Like many freelance writers, Mister Mann Frisby was hit hard by the recession. Unlike most, he found himself one morning surrounded by armed marshals standing over his breakfast table.
“That was the worst part: When they came to the house, guns drawn, while my daughter was eating breakfast. We were getting ready to go to school on a typical Tuesday,” said Frisby, 42, of Germantown. “My daughter was traumatized by that whole experience.”
What brought the law to his house that morning? Child-support debt. Frisby thinks of himself as an engaged dad, not a deadbeat. His daughter even lives with him half the week. But his child-support arrears now total about $19,000. Over the last decade, his encounters with the child-support system have destroyed his credit and even dragged him into jail — three times, the longest for 14 weeks.
“It’s like a nightmare that keeps spiraling,” said Frisby, who has written for the Inquirer and Daily News. “If your child support is $585 a month and you’re raising a child, you’re faced with impossible decisions, like: Do we eat? Do I pay rent? Or do I pay child support?”
A new documentary by Philadelphia filmmaker Rel Dowdell called Where’s Daddy? aims to lay bare the scars left by this system, which he said has particularly afflicted African American men and which has often driven a wedge between them and their children.
“Most of the African American men I spoke to in this film you can see it’s been a deep wound,” Dowdell said. “There’s embarrassment with this situation, and there’s pain.”
The film, featuring interviews with fathers ranging from men living in poverty to former Eagles wide receiver Fred Barnett and the rapper Freeway, premieres Friday with a screening at the Kimmel Center. Dowdell expects wider distribution in February.
It’s a first documentary for Dowdell, whose previous features include the 2012 film Changing the Game. He began researching the topic after reading about Michael Robinson, a diabetic man who died in a Missouri jail while incarcerated for failing to pay child support. He teamed with executive producer Melody Forrester, an entertainment lawyer whose first job out of law school was working on behalf of children in Family Court.
Forrester said that back then, she often took the side of the mother. But more recently, representing some of her male clients in Family Court cases, her perspective began to shift.
“Most of the men step up to court unrepresented. They’re floundering, and they don’t know how it works. So many times, a father is not able to pay court-ordered child support. It could be something as simple as, when the order was made, he was working at SEPTA, but four years later, he lost that job, and he’s working at McDonald’s — and he didn’t know he had the right to go back to court and seek to modify the order.”
Those who are more than 30 days or $500 behind in their payments can be found in contempt and locked up. Shanese Johnson, who has long represented parents in Family Court in Philadelphia, said it was routine for parents found in contempt to be incarcerated 30, 60, or 90 days. Even six months is not unheard of.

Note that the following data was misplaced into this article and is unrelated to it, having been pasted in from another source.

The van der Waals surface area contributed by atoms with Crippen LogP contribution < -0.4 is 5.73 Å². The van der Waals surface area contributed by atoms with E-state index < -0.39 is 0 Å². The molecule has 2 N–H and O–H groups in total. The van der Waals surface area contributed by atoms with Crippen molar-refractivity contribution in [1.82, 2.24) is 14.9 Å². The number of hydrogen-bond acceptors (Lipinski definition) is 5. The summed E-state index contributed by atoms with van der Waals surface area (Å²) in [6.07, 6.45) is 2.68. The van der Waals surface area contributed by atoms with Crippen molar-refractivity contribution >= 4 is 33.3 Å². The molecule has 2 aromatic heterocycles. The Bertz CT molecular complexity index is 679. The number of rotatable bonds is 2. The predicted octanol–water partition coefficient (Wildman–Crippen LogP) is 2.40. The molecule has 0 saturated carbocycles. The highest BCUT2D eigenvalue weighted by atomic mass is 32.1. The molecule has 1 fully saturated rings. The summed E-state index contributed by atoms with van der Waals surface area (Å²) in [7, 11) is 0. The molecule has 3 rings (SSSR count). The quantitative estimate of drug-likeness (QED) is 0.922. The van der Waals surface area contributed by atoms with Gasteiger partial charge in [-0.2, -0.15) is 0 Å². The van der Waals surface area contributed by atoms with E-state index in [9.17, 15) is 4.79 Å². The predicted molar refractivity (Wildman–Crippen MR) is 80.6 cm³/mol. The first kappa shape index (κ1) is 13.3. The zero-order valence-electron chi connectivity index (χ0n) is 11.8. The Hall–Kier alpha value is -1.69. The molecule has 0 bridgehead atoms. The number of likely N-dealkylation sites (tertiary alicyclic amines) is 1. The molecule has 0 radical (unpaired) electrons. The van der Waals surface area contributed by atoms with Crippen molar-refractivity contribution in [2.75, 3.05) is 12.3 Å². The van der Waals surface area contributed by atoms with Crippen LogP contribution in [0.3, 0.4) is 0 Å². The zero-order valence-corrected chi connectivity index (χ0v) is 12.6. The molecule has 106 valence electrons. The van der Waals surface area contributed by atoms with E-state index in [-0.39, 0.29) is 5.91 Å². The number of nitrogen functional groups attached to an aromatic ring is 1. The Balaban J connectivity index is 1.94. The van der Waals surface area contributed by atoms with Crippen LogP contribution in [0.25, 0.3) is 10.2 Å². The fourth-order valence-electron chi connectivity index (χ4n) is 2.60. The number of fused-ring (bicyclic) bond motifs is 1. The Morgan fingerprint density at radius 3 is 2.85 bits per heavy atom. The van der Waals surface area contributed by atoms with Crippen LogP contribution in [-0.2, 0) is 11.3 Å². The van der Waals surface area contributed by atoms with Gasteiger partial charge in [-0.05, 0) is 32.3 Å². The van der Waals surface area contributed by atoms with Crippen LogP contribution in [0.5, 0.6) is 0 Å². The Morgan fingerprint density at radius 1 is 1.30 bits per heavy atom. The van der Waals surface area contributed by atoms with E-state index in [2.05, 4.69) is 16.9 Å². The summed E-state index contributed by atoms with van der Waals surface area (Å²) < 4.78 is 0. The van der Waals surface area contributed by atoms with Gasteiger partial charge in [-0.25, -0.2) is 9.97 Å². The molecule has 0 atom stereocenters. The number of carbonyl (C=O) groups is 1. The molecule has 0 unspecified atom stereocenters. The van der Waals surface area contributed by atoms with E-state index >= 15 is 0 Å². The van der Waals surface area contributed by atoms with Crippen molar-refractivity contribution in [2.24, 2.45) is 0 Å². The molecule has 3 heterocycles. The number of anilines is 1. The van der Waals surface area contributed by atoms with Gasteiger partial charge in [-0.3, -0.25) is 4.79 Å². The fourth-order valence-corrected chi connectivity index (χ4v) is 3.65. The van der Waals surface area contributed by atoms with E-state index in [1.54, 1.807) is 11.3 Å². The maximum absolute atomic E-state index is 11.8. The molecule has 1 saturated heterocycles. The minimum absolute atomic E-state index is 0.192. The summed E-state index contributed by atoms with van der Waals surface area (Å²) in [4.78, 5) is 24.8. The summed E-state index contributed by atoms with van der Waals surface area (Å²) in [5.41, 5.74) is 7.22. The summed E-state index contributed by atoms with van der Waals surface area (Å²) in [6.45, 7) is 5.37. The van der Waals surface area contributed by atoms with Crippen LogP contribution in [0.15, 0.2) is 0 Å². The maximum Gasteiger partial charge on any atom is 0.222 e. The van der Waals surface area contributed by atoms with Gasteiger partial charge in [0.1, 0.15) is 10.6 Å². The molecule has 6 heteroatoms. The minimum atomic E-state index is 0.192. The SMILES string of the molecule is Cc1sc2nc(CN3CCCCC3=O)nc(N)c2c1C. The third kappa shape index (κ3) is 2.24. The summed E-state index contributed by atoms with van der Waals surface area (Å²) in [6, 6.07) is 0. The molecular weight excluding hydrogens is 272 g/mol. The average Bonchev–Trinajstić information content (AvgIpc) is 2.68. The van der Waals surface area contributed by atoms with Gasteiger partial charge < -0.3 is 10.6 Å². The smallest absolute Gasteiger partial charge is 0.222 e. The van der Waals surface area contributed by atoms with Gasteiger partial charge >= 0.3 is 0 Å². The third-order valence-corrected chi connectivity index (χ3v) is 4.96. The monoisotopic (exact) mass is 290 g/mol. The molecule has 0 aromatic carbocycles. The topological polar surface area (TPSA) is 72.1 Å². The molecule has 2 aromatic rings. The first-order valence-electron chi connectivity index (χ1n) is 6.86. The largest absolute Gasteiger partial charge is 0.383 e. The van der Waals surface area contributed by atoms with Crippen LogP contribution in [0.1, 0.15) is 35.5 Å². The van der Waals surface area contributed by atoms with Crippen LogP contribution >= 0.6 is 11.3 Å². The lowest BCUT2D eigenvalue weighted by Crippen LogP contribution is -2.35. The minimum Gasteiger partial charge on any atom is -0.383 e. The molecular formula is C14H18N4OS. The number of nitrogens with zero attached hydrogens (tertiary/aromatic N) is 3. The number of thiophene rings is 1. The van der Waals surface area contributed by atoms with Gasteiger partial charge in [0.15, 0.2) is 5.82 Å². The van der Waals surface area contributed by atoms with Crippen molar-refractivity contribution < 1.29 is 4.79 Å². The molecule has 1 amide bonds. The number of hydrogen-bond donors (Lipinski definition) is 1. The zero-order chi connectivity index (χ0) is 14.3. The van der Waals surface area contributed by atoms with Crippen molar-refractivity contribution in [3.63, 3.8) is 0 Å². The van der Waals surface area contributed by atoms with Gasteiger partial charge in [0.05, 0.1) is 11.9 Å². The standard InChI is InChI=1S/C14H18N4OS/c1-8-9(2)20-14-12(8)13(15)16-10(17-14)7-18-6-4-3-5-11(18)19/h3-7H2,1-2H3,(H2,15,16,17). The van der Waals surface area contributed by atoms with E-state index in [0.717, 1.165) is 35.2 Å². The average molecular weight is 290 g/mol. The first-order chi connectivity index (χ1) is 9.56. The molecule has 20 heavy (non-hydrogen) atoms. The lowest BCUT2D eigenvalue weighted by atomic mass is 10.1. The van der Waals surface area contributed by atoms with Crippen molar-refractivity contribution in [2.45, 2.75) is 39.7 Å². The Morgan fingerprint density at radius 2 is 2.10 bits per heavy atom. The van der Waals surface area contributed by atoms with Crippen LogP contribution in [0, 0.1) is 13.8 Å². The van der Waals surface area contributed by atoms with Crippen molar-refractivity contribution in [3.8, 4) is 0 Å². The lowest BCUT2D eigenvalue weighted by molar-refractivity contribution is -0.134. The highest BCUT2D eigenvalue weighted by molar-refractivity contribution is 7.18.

In that time, said Forester, a man’s likely to lose his job, and perhaps his home. “It becomes this cycle of nonpayment and incarceration. … How does that help the children?”
The impact of punitive practices around child support has been a subject of increased attention in recent years. Arrears nationwide exceed $100 billion, a figure that has grown exponentially since most states began charging interest in the 1990s, and researchers have linked high child-support arrears with men leaving the formal labor market.
“It really destroys parenting for a huge number of poor men,” said New York University sociologist Lynne Haney, who’s writing a book about incarcerated fathers and child-support debt.
In many states, child-support debt continues to mount while men are locked up. In Pennsylvania, men can petition to have enforcement suspended, but it’s a slow process. Many men, Johnson said, don’t have the knowledge or wherewithal to petition for that relief; even when they do, it’s a process that takes months. Meanwhile, being in arrears can trigger the suspension of their driver’s licenses, making it hard to get to work or to visit their kids. Johnson has had clients who lost their jobs because of such suspensions, setting them even further back.
“Child support and incarceration work together to create what I call these loops of disadvantage,” Haney said. “Incarceration exacerbates child-support debt and all kinds of debt and leads to economic marginality. The opposite is true, too: Child-support debt actually exacerbates criminal-justice involvement — because a lot of the time, men deal with their child-support arrears by engaging in criminal activity.”
Other times, paying off child-support debt can exhaust a father’s resources — giving him another reason to stay away.
“A lot of kids expect their parents to buy stuff. In U.S. culture, one of the ways you show love and care is consumption,” she said. When men can’t, “they often just avoid seeing their kids altogether, because they can’t be the parent they want to be.”
Not every parent who’s behind on child support, Johnson said, is in such desperate straits. When judges threaten to jail them for contempt, about 50 percent of the fathers she deals with can scrape together the money. “The other 50 percent don’t have it to pay.”
She’s often frustrated by her clients. “People need to make better decisions,” she said.
But the point Forrester and Dowdell are trying to make is that the current way of punishing them isn’t achieving the desired result.
“I had a client who was jailed for nonpayment about a week ago. He spent a week in jail before he was able to work out a new deal and be released. He had two jobs; he lost both of them. Now, he had to commit to a payment he doesn’t know if he can make,” Forrester said.
“The impact is, often the child is not served.”